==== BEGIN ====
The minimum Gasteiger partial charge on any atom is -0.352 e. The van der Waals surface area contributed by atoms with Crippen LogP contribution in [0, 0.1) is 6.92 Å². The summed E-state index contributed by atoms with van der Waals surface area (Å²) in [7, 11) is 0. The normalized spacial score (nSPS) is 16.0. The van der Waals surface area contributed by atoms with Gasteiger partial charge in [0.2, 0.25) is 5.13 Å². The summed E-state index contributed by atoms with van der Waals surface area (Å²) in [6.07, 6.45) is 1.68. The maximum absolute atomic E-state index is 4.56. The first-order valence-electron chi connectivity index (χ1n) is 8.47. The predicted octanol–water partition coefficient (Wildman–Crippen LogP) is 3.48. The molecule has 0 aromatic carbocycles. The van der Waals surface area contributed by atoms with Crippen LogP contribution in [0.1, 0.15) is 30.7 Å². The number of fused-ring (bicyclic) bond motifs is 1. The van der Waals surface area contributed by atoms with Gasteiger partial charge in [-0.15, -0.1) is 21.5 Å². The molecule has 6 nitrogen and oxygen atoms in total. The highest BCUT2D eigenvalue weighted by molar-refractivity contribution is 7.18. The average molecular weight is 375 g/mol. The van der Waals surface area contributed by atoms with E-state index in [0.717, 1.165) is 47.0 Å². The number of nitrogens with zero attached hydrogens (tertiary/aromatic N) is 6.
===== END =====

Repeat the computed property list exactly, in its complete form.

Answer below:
The minimum Gasteiger partial charge on any atom is -0.352 e. The van der Waals surface area contributed by atoms with Crippen LogP contribution in [0, 0.1) is 6.92 Å². The summed E-state index contributed by atoms with van der Waals surface area (Å²) in [7, 11) is 0. The normalized spacial score (nSPS) is 16.0. The van der Waals surface area contributed by atoms with Gasteiger partial charge in [0.2, 0.25) is 5.13 Å². The summed E-state index contributed by atoms with van der Waals surface area (Å²) in [6.07, 6.45) is 1.68. The maximum absolute atomic E-state index is 4.56. The first-order valence-electron chi connectivity index (χ1n) is 8.47. The predicted octanol–water partition coefficient (Wildman–Crippen LogP) is 3.48. The molecule has 0 aromatic carbocycles. The van der Waals surface area contributed by atoms with Crippen LogP contribution in [0.1, 0.15) is 30.7 Å². The number of fused-ring (bicyclic) bond motifs is 1. The van der Waals surface area contributed by atoms with Gasteiger partial charge in [-0.15, -0.1) is 21.5 Å². The molecule has 6 nitrogen and oxygen atoms in total. The highest BCUT2D eigenvalue weighted by molar-refractivity contribution is 7.18. The average molecular weight is 375 g/mol. The van der Waals surface area contributed by atoms with E-state index in [0.717, 1.165) is 47.0 Å². The number of nitrogens with zero attached hydrogens (tertiary/aromatic N) is 6.